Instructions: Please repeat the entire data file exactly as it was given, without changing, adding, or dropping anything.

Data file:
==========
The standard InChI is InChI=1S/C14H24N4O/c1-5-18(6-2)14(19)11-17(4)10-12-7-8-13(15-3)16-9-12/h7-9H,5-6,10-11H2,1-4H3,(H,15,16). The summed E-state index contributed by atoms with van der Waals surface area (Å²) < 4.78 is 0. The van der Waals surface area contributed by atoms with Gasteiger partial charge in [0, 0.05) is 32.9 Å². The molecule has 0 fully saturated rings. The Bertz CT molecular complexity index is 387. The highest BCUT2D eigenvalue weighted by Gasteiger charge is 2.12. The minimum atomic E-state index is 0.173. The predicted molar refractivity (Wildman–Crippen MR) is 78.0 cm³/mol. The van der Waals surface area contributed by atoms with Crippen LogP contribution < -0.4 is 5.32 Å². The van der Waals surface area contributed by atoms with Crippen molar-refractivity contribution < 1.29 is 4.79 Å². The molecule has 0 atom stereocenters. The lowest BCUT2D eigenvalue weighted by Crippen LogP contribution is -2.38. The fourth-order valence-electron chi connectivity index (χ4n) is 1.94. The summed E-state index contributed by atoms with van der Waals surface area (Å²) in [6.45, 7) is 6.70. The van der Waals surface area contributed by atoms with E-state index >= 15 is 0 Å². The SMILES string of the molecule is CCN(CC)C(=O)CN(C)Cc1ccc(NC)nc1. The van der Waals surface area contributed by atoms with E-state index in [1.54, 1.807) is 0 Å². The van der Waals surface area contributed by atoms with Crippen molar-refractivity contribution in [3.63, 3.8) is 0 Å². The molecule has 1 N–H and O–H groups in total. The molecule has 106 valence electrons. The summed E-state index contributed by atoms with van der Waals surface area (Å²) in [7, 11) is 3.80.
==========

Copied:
The standard InChI is InChI=1S/C14H24N4O/c1-5-18(6-2)14(19)11-17(4)10-12-7-8-13(15-3)16-9-12/h7-9H,5-6,10-11H2,1-4H3,(H,15,16). The summed E-state index contributed by atoms with van der Waals surface area (Å²) < 4.78 is 0. The van der Waals surface area contributed by atoms with Gasteiger partial charge in [0, 0.05) is 32.9 Å². The molecule has 0 fully saturated rings. The Bertz CT molecular complexity index is 387. The highest BCUT2D eigenvalue weighted by Gasteiger charge is 2.12. The minimum atomic E-state index is 0.173. The predicted molar refractivity (Wildman–Crippen MR) is 78.0 cm³/mol. The van der Waals surface area contributed by atoms with Crippen LogP contribution < -0.4 is 5.32 Å². The van der Waals surface area contributed by atoms with Crippen molar-refractivity contribution < 1.29 is 4.79 Å². The molecule has 0 atom stereocenters. The lowest BCUT2D eigenvalue weighted by Crippen LogP contribution is -2.38. The fourth-order valence-electron chi connectivity index (χ4n) is 1.94. The summed E-state index contributed by atoms with van der Waals surface area (Å²) in [6.45, 7) is 6.70. The van der Waals surface area contributed by atoms with E-state index >= 15 is 0 Å². The SMILES string of the molecule is CCN(CC)C(=O)CN(C)Cc1ccc(NC)nc1. The van der Waals surface area contributed by atoms with E-state index in [1.54, 1.807) is 0 Å². The van der Waals surface area contributed by atoms with Crippen molar-refractivity contribution in [3.63, 3.8) is 0 Å². The molecule has 1 N–H and O–H groups in total. The molecule has 106 valence electrons. The summed E-state index contributed by atoms with van der Waals surface area (Å²) in [7, 11) is 3.80.